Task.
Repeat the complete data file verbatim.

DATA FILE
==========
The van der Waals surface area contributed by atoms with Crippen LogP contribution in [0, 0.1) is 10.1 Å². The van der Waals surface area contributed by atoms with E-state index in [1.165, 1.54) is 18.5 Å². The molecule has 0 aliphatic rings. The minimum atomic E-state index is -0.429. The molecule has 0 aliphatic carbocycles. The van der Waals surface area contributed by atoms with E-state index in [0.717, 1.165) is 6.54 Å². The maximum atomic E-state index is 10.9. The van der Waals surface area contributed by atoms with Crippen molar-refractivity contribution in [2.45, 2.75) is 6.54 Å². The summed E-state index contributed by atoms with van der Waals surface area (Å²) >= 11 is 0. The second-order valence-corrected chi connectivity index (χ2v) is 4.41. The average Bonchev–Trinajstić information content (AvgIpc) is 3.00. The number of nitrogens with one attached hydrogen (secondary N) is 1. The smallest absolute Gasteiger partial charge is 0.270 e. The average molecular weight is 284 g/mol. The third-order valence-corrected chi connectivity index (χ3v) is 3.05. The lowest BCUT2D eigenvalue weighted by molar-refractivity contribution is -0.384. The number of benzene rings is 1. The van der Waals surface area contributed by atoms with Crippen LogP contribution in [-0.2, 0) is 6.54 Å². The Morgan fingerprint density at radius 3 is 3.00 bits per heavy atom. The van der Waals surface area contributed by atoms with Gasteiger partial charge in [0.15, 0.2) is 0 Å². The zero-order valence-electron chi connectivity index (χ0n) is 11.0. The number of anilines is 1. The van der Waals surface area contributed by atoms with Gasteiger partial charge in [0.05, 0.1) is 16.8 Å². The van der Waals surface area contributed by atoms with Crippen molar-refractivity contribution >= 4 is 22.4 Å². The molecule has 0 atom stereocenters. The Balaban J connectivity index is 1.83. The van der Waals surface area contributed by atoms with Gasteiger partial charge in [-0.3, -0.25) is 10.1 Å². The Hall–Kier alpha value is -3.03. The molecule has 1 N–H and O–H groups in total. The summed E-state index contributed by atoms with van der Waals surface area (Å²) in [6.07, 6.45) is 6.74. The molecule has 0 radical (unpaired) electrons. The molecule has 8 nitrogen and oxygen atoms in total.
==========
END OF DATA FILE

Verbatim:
The van der Waals surface area contributed by atoms with Crippen LogP contribution in [0, 0.1) is 10.1 Å². The van der Waals surface area contributed by atoms with E-state index in [1.165, 1.54) is 18.5 Å². The molecule has 0 aliphatic rings. The minimum atomic E-state index is -0.429. The molecule has 0 aliphatic carbocycles. The van der Waals surface area contributed by atoms with E-state index in [0.717, 1.165) is 6.54 Å². The maximum atomic E-state index is 10.9. The van der Waals surface area contributed by atoms with Crippen molar-refractivity contribution in [2.45, 2.75) is 6.54 Å². The summed E-state index contributed by atoms with van der Waals surface area (Å²) >= 11 is 0. The second-order valence-corrected chi connectivity index (χ2v) is 4.41. The average Bonchev–Trinajstić information content (AvgIpc) is 3.00. The number of nitrogens with one attached hydrogen (secondary N) is 1. The smallest absolute Gasteiger partial charge is 0.270 e. The average molecular weight is 284 g/mol. The third-order valence-corrected chi connectivity index (χ3v) is 3.05. The lowest BCUT2D eigenvalue weighted by molar-refractivity contribution is -0.384. The number of benzene rings is 1. The van der Waals surface area contributed by atoms with Crippen LogP contribution in [-0.2, 0) is 6.54 Å². The Morgan fingerprint density at radius 3 is 3.00 bits per heavy atom. The van der Waals surface area contributed by atoms with Gasteiger partial charge in [0.15, 0.2) is 0 Å². The zero-order valence-electron chi connectivity index (χ0n) is 11.0. The number of anilines is 1. The van der Waals surface area contributed by atoms with Gasteiger partial charge in [0.05, 0.1) is 16.8 Å². The van der Waals surface area contributed by atoms with Crippen molar-refractivity contribution >= 4 is 22.4 Å². The molecule has 0 atom stereocenters. The Balaban J connectivity index is 1.83. The van der Waals surface area contributed by atoms with Gasteiger partial charge in [-0.3, -0.25) is 10.1 Å². The Hall–Kier alpha value is -3.03. The molecule has 1 N–H and O–H groups in total. The summed E-state index contributed by atoms with van der Waals surface area (Å²) in [6.07, 6.45) is 6.74. The molecule has 0 radical (unpaired) electrons. The molecule has 8 nitrogen and oxygen atoms in total.